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American public will finally get account of illegal CIA torture under Bush

American public will finally get account of illegal CIA torture under Bush

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Today, the Senate Intelligence Committee is sending the White House its six-year investigation of CIA interrogation practices, and the results look like bad news for the nation's intelligence agency. According to a McClatchy report, the committee has concluded that the agency illegally detained 26 people in the wake of the 9/11 terrorist attacks, and subjected them to much more brutal interrogation tactics than were previously known. The agency also repeatedly stymied any attempts at oversight, whether from the White House, Congress or the Department of Justice. Senator Tom Coburn (R-OK) said the techniques could be considered torture, and should not be used again by the United States.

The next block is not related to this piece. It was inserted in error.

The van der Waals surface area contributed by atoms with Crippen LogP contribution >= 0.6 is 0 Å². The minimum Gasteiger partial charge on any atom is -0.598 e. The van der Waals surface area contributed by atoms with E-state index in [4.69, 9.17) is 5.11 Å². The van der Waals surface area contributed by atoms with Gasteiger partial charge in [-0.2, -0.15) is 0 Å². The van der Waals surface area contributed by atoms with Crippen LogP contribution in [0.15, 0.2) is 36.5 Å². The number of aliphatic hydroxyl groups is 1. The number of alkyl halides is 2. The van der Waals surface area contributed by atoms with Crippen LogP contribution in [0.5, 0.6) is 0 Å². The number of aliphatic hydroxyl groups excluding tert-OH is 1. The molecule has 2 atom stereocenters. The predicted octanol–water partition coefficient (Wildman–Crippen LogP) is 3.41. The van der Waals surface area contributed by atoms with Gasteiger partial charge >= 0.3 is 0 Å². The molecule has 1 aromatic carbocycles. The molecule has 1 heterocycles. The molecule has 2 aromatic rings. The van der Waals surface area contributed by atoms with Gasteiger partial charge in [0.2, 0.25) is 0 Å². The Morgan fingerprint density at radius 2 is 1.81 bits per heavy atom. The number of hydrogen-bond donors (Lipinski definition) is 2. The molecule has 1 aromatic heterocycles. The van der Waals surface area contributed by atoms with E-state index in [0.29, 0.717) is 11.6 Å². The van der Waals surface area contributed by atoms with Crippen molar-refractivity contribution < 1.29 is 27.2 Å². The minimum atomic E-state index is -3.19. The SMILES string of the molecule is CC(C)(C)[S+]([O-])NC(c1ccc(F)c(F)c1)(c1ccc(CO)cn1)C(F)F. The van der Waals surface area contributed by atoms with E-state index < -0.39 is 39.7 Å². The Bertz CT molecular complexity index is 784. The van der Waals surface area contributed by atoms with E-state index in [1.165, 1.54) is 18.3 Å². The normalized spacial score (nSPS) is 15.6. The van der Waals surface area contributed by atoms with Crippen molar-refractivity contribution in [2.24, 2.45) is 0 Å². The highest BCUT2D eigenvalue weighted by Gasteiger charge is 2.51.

Much of the contents of the report may soon become public knowledge. The committee agreed to declassify the report by a vote of 11-3, and portions of the 6,300-page document will be available for public review after the CIA and White House vet it for sensitive material. It's unclear how soon the published materials will be available, or how much will be withheld from the public. "The report exposes brutality that stands in stark contrast to our values as a nation," Senator Dianne Feinstein (D-CA) told reporters. "It chronicles a stain on our history that must never again be allowed to happen."